Of course, there are limits, and it's important to make sure the figures work in the perspective I've created--you do want to make sure their feet are planted in the right place! Since it isn't an actual three dimensional space, but an illusionary one, the figures do have to line up with vanishing points, though sometimes you can even adjust for this. Otherwise, I can move them around, or crop them freely, if within reason. But again, its not a chess board, and it's not stage direction. You don't want your picture to look like it's composed of paper dolls. If you really have to and it's of genuine benefit to the image, redraw the figure to fit the image! I know it's a bit of a backward approach, but this is, of course, only for when you're on your own agenda and time allows.

 So when I finish this piece in the next day or two, you'll see where this one ended up, just one of many figures that did a lot of moving around on the picture plane before I was satisfied, since the picture plane--a horizonless field of grass--gives me more flexibility than usual with perspective. 

Wednesday, May 23, 2012

Another Easter Girl

Here's another figure, this one inked, for my Easter egg hunt image in progress. I'm finding hair one of my favorite things to ink--drybrush is so perfect for hair--so I had fun drawing this little girls hair falling over her face. 

I joined an online writing workshop recently with a small group of excellent writers where I'm developing my adult science fiction short stories. It's a great experience, and I'm getting some great feedback, and I hope to try and get some of these suckers in print in the near future, perhaps under a pseudonym, if for no other reason than to distinguish them from my kid friendly material. The idea being, that if I happen to write a science fiction novel for adults, and someone is looking for more books by the guy who did Ladybug and Gentleman Beetle, it won't cause any confusion. Two of my favorite cartoonists use a similar strategy to distinguish their kid material from their adult material,  Renee French and Dave Cooper, but this may be a little over ambitious at this point for someone who has yet to have one book in print, let alone two under different names. Still, it's a fun notion to play with. I always liked the idea of having a pseudonym.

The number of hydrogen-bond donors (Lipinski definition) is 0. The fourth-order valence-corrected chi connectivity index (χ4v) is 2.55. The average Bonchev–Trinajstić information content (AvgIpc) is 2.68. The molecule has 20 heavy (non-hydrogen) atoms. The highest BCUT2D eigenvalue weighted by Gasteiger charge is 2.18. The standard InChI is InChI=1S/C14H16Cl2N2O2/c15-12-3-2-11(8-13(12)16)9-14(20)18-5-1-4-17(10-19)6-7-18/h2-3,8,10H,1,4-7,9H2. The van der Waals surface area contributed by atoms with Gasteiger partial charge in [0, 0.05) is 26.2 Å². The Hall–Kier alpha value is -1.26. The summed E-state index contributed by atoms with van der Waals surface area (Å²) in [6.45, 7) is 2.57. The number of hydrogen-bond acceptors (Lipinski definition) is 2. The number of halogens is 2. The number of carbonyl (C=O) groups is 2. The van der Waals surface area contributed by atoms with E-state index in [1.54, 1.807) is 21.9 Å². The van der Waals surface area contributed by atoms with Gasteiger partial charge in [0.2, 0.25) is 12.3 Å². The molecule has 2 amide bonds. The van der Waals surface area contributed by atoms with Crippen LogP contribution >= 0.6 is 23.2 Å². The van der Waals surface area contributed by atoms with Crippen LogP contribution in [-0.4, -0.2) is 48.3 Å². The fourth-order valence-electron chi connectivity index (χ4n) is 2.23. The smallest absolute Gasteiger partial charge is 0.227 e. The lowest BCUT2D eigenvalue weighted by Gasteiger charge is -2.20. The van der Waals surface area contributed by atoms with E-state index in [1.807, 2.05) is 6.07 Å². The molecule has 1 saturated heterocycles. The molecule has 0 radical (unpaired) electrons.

Tuesday, May 22, 2012

Easter Hunt Kid

Pencils for a figure for a piece I'm doing about an Easter egg hunt. 

This is a side project, just to get a little more practice drawing kids. My neighbor, Ella who's six six years old, was kind enough to pose for this one. There's really nothing like a real kid to capture naturalistic kid-like gestures. There's only so much your imagination is going to allow you to do, and though I try not to render the photo, I do try to capture the gesture.

 Been getting some interesting non-children's book related offers lately, one of which might prove lucrative. More new on that, soon. 

Friday, May 18, 2012

Fox Box Inks

Preview of an inked drawing for part of an illustration I did for Red Fox Literary's first anniversary.

Friday, May 11, 2012

Cropping an Image

So recently I completed an image for my book in progress, Ladybug and Gentleman Beetle. I wasn't completely sure about it, and sometimes its good to have a second set of eyes, so my friend and fellow illustrator Kris Aro McLeod Had a few suggestions. For one, she thought the knot in the wood was a little distracting, So this was the first version:

I gave it some thought. I had fallen a little bit too in love with that tree, and I liked the knot, but she was right. I also thought that maybe it would be better to have the figures of the beetles larger in the frame, since, as an early reader book with smaller pages than a picture book, they would print very small otherwise. So as much as it pained me, I cropped in a little more, but I didn't want to lose those leaves, so I moved them in a little closer. And here's the result: